It depends on many factors, previous health state (early/-lier life), if you do any exercice or none at all and sit on a chair allday long; to say that having high blood cholesterol causes no pain; is because you have not entered yet into the atherosclerosis state. Thus, your blood/oxygenation is correct, so far, in your blood vasculature...but it is (you are) a ticking time bomb (waiting to explode at - any - moment soon). It is insidious because there is no real pain before that happens so 'you think' you are healthy enough, but your HDL:LDL levels tell otherwise. I was thin, always (below 150lbs), and it came to me even so (because I inherited family hypecholesteremia from great-great....grand parent somehow). My twin sister did not obtain it, I did (being a twin, makes for comparison to see if we suffer same things). But, she did say she had bouts of high cholesterol too (and she was always very-thin.. below 120lbs). Never obese once. Of course, I did contribute to it by splurging in crap/Junk food For Many Years...and that took its toll, for sure the most. My body told me - No - for 'extra cholesterol/fatty foods'...anymore when I hit 35 years old. It's at that moment that I had my first pulmonary embolism. A blood clot appeared while I watching TV...like that Unbeknowst...no stress/I was laughing and talking..and then boom- pain; pain that you never wish to feel deep in your ribcage/close to heart/sternum. My pulmonary artery was jamming due to blood clot that formed after some of 'plaques' had ruptured at that specific moment and then it traveled in the major artery...I nearly died. When it blocks it, oxygenation is stopped in that tissue; the endothelial tissue plastering the artery becomes necrosed because of O2 dropping precipitoulsy in that jammed area. There was not enough oxygen/ATP in my artery, so tissue was dying. And, indeed, that,s what happened inthe following days/immediate weeks after, more and more of these bouts; and sometimes I would have chestsqueezing (just like people experiencing cardiac arrest/heart failure), as if a 1 ton elephant steps on your ribcage and this kills you from Inside. Was it painful...there is no word to describe how painful it was, I wish it now on anyone. It is like torture (pain), like someone stabbing a needle/swissknife repeatedly, same thing, but worse, much worse. You do not feel pain before these events happen, it is why I stress that people REALLY heed there cholesterol levels; it is not a joke because it happens (atherosclerosis/blood clot), you are frail and your chances of surviving are minuscule.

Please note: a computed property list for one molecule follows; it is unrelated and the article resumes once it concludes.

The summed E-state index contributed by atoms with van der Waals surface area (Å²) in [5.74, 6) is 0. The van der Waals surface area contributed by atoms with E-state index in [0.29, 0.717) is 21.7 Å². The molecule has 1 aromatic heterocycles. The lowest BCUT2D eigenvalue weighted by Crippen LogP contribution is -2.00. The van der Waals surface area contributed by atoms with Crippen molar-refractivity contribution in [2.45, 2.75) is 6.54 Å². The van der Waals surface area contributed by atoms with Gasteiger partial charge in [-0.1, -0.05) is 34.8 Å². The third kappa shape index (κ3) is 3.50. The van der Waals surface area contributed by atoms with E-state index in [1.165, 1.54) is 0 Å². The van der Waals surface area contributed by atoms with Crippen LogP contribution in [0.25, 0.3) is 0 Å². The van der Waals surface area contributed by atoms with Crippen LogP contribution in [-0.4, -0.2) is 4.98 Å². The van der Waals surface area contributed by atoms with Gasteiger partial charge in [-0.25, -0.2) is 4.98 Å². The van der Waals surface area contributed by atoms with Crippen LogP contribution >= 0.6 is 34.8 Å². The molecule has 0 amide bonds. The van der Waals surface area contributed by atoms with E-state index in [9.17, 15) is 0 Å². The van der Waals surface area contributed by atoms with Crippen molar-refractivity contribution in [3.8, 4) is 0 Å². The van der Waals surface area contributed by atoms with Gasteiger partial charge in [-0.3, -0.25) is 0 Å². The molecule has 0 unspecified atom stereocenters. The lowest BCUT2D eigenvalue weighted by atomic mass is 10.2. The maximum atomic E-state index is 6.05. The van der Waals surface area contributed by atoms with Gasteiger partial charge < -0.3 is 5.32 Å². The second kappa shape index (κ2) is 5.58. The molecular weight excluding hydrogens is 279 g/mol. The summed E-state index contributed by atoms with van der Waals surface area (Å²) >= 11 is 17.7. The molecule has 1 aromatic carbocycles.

I did. I know am extremely lucky, count my blessings (I think not in years/hours..but in breaths) and very greatful to life. It's alose because I did not want to die/fought as a Survivor. Pain would kill me, unless I fought it/died trying. NOTHING, will save you, if you don'T fight it (not even many medical help right now/statins..etc), its an internal thing. We hope the future the therapy solves this, but for now, you still have to make a Huge change in your life and after having it, your life expentancy drops/frailty/ischemia events/never enough O2 like before in your vasculature (which means ischemic injuries/akin to cyanide levels rising in blood causing hypoxia and necrosis), it can also mean stroke/again due to ischemia/poor oxygenaition to your tissue/organs. You MUST stabilize the plaques as quick as possible. And the Actual Reversion/or slowing of the atherolscerotic lesion process is Slow, dogslow; it takes years; took me 5 years, 5 years later, I'm still hurting from this major life (near)death?) event. Now I know my life will be cut and most likely won't reach my late grand-ma'S age of 92 years old (she never had atherosclerosis and my mom died at 56 of cancer...grim odds, still I'm putting my hopes on grandma and dad still alive, and my twin too; it's going to be this 'who is the twin that outlives the other twin' (or do they live the same length); having hat that I'll probably die before her). The stuff I had is like a disease you get in your 80s...I got it at half-age...*s*xks* indeed but life is no fair. MerryXmas&aHappyNewY anyhow.

Posted by: CANanonymity at December 23rd, 2019 8:59 PM

I have red repeatedly (& without contradiction) that the higher the overall (simple) cholesterol level, the higher the age at death of the body (all cause mortality). What about NNT & lack of life prolonging by statins? We need cholesterol (& Co-Q10) to live long & prosper.

Posted by: Ray at December 31st, 2019 1:44 PM

From what I've been reading lately, higher blood cholesterol levels including LDL-C are protective and do indeed reduce mortality and provide longevity. More forward thinkers these days say blaming LDL for the atherosclerotic plaques is like blaming the "fireman called in to fight the fire". Plenty of more recent research would blame our standard American diet's effect on fasting insulin levels to be the real culprit in the many inflammatory processes. All of this aside, I do find "Reason's" question about pain to be fascinating.

Posted by: Tom at January 10th, 2020 6:06 AM